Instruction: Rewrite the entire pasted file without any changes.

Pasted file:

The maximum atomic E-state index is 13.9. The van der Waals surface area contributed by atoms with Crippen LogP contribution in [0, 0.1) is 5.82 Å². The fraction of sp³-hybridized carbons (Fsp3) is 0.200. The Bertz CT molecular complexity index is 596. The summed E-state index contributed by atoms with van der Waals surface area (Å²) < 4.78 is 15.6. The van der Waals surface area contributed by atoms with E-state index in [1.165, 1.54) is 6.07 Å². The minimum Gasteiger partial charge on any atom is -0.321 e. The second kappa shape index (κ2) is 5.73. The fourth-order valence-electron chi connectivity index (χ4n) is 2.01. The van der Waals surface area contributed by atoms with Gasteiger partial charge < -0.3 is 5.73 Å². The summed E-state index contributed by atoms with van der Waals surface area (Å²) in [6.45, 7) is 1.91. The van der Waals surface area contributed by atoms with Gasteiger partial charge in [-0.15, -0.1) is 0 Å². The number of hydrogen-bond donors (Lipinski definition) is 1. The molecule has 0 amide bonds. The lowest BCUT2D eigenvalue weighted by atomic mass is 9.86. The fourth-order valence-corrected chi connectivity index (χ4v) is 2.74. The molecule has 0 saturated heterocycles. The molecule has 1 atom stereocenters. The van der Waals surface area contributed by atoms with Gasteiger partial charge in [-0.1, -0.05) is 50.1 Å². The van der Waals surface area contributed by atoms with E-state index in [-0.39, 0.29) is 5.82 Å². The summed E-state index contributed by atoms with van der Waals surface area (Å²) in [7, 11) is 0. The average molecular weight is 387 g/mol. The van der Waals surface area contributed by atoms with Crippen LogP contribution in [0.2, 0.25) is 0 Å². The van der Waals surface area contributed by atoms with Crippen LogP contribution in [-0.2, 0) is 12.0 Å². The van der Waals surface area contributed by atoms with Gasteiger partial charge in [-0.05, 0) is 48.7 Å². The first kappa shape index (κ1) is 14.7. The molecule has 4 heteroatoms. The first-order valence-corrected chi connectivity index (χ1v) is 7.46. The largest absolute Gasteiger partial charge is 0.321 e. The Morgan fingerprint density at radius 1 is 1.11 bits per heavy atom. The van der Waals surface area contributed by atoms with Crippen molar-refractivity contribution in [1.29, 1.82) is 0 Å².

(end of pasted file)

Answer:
The maximum atomic E-state index is 13.9. The van der Waals surface area contributed by atoms with Crippen LogP contribution in [0, 0.1) is 5.82 Å². The fraction of sp³-hybridized carbons (Fsp3) is 0.200. The Bertz CT molecular complexity index is 596. The summed E-state index contributed by atoms with van der Waals surface area (Å²) < 4.78 is 15.6. The van der Waals surface area contributed by atoms with E-state index in [1.165, 1.54) is 6.07 Å². The minimum Gasteiger partial charge on any atom is -0.321 e. The second kappa shape index (κ2) is 5.73. The fourth-order valence-electron chi connectivity index (χ4n) is 2.01. The van der Waals surface area contributed by atoms with Gasteiger partial charge < -0.3 is 5.73 Å². The summed E-state index contributed by atoms with van der Waals surface area (Å²) in [6.45, 7) is 1.91. The van der Waals surface area contributed by atoms with Gasteiger partial charge in [-0.15, -0.1) is 0 Å². The number of hydrogen-bond donors (Lipinski definition) is 1. The molecule has 0 amide bonds. The lowest BCUT2D eigenvalue weighted by atomic mass is 9.86. The fourth-order valence-corrected chi connectivity index (χ4v) is 2.74. The molecule has 0 saturated heterocycles. The molecule has 1 atom stereocenters. The van der Waals surface area contributed by atoms with Gasteiger partial charge in [-0.1, -0.05) is 50.1 Å². The van der Waals surface area contributed by atoms with E-state index in [-0.39, 0.29) is 5.82 Å². The summed E-state index contributed by atoms with van der Waals surface area (Å²) in [7, 11) is 0. The average molecular weight is 387 g/mol. The van der Waals surface area contributed by atoms with Crippen LogP contribution in [0.2, 0.25) is 0 Å². The van der Waals surface area contributed by atoms with Crippen LogP contribution in [-0.2, 0) is 12.0 Å². The van der Waals surface area contributed by atoms with Gasteiger partial charge in [-0.05, 0) is 48.7 Å². The first kappa shape index (κ1) is 14.7. The molecule has 4 heteroatoms. The first-order valence-corrected chi connectivity index (χ1v) is 7.46. The largest absolute Gasteiger partial charge is 0.321 e. The Morgan fingerprint density at radius 1 is 1.11 bits per heavy atom. The van der Waals surface area contributed by atoms with Crippen molar-refractivity contribution in [1.29, 1.82) is 0 Å².